Continents are large land masses surrounded by water.
What are the seven continents?

• North America
• South America
• Africa
• Asia
• Australia
• Antarctica
• Europe*

*Europe is considered a continent even though it is not entirely surrounded by water. The land mass is frequently called Eurasia.

STANDARD US1.2b Regions of North America

Where are the geographic regions of North America located?
What are some physical characteristics of the geographic regions of North America?

Geographic regions—locations and physical characteristics
Coastal Plain
• Located along the Atlantic Ocean and Gulf of Mexico
• Broad lowland providing many excellent harbors

Appalachian Mountains
• Located west of Coastal Plain extending from eastern Canada to western Alabama
• Old, eroded mountains (oldest mountain range in North America)

Canadian Shield
• Wrapped around Hudson Bay in a horseshoe shape
• Hills worn by erosion and hundreds of lakes carved by glaciers
• Holds some of the oldest rock formations in North America

Interior Lowlands
• Located west of the Appalachian Mountains and east of the Great Plains. Rolling flatlands with many rivers, broad river valleys, and grassy hills

Great Plains
• Located west of Interior Lowlands and east of the Rocky Mountains
• Flat land that gradually increases in elevation westward; grasslands

Rocky Mountains
• Located west of the Great Plains and east of the Basin and Range
• Rugged mountains stretching from Alaska to Mexico; high elevations
• Contains the Continental Divide, which determines the directional flow of rivers

Basin and Range
• Located west of Rocky Mountains and east of the Sierra Nevadas and the Cascades
• Area of varying elevations containing isolated mountain ranges and Death Valley, the lowest point in North America

Coastal Range
• Rugged mountains along the Pacific Coast that stretch from California to Canada; Contains fertile valleys

STANDARD US1.2c Rivers

The United States has access to numerous and varied bodies of water.
Bodies of water support interaction among regions, form borders, and create links to other areas.

What are the major bodies of water in the United States?

What are some ways bodies of water in the United States have supported interaction and created links to other regions?
• Trade, transportation, and settlement
• The location of the United States, with its Atlantic and Pacific coasts, has provided access to other areas of the world.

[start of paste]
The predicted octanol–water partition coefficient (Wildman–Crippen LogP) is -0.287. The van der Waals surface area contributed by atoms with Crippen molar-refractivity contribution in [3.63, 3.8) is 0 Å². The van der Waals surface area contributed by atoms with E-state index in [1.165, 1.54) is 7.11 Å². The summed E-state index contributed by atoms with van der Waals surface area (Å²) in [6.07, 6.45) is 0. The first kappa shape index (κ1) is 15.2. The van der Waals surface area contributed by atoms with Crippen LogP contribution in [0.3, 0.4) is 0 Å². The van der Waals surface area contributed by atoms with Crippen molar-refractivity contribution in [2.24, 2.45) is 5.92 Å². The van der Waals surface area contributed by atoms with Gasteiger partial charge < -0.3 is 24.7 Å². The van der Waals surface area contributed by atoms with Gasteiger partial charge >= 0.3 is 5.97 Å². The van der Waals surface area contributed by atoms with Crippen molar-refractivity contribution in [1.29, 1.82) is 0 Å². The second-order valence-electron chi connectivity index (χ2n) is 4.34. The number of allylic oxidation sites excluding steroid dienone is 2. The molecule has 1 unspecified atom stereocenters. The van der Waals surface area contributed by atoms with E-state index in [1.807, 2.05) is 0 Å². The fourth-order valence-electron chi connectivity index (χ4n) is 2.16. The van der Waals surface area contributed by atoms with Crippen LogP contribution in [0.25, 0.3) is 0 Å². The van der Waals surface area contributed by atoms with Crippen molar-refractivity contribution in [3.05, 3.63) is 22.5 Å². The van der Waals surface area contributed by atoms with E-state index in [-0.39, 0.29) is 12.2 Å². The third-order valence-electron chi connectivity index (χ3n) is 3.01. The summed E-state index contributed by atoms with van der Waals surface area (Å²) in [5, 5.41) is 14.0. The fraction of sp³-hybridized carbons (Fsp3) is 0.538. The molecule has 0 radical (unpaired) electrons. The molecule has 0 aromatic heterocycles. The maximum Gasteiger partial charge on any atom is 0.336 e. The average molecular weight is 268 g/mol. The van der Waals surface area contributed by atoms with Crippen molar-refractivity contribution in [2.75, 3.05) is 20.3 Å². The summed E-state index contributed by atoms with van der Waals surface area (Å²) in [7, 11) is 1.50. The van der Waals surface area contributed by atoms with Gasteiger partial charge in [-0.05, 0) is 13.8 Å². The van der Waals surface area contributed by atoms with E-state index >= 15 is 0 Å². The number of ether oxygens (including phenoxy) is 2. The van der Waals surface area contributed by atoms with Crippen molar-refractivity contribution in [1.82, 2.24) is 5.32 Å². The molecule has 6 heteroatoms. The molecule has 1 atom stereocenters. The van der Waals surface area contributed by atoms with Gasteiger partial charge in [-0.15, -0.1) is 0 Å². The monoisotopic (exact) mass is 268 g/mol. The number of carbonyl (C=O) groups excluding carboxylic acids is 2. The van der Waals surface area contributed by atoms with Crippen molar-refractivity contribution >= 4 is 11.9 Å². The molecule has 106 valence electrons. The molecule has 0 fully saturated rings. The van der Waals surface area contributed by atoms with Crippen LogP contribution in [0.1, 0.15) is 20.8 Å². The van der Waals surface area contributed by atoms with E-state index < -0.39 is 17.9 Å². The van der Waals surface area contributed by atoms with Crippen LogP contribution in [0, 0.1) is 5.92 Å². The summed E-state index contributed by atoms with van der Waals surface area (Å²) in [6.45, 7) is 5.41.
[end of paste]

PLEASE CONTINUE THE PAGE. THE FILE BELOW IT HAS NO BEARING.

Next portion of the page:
Major bodies of water
• Oceans: Atlantic, Pacific
• Rivers: Mississippi, Missouri, Ohio, Columbia, Colorado, Rio Grande
• Lakes: Great Lakes
• Gulf: Gulf of Mexico

• The Atlantic Ocean served as the highway for explorers, early settlers, and later immigrants.
• The Ohio River was the gateway to the west.
• Inland port cities grew in the Midwest along the Great Lakes.
• The Mississippi and Missouri Rivers were the transportation arteries for farm and industrial products. They were links to ports and other parts of the world.
• The Columbia River was explored by Lewis and Clark.
• The Colorado River was explored by the Spanish.
• The Rio Grande forms the border with Mexico.
• The Pacific Ocean was an early exploration route.
• The Gulf of Mexico provided the French and Spanish with exploration routes to Mexico and other parts of America.

STANDARD US1.3a,b   American Indians

 In which areas did the American Indians (First Americans) live?

Prior to the arrival of Europeans, American Indians (First Americans) were dispersed across different environments in North America.  

Inuit inhabited present-day Alaska and northern Canada. They lived in Arctic areas where the temperature is below freezing much of the year.

Kwakiutl inhabited the Pacific Northwest coast, characterized by a rainy, mild climate.

Sioux inhabited the interior of the United States, called the Great Plains and characterized by dry grasslands.

Pueblo inhabited the Southwest in present-day New Mexico and Arizona, where they lived in desert areas and areas bordering cliffs and mountains.

Iroquois inhabited northeast North America, the Eastern Woodland, which is heavily forested.

How did geography and climate affect the way American Indian (First American) groups met their basic needs?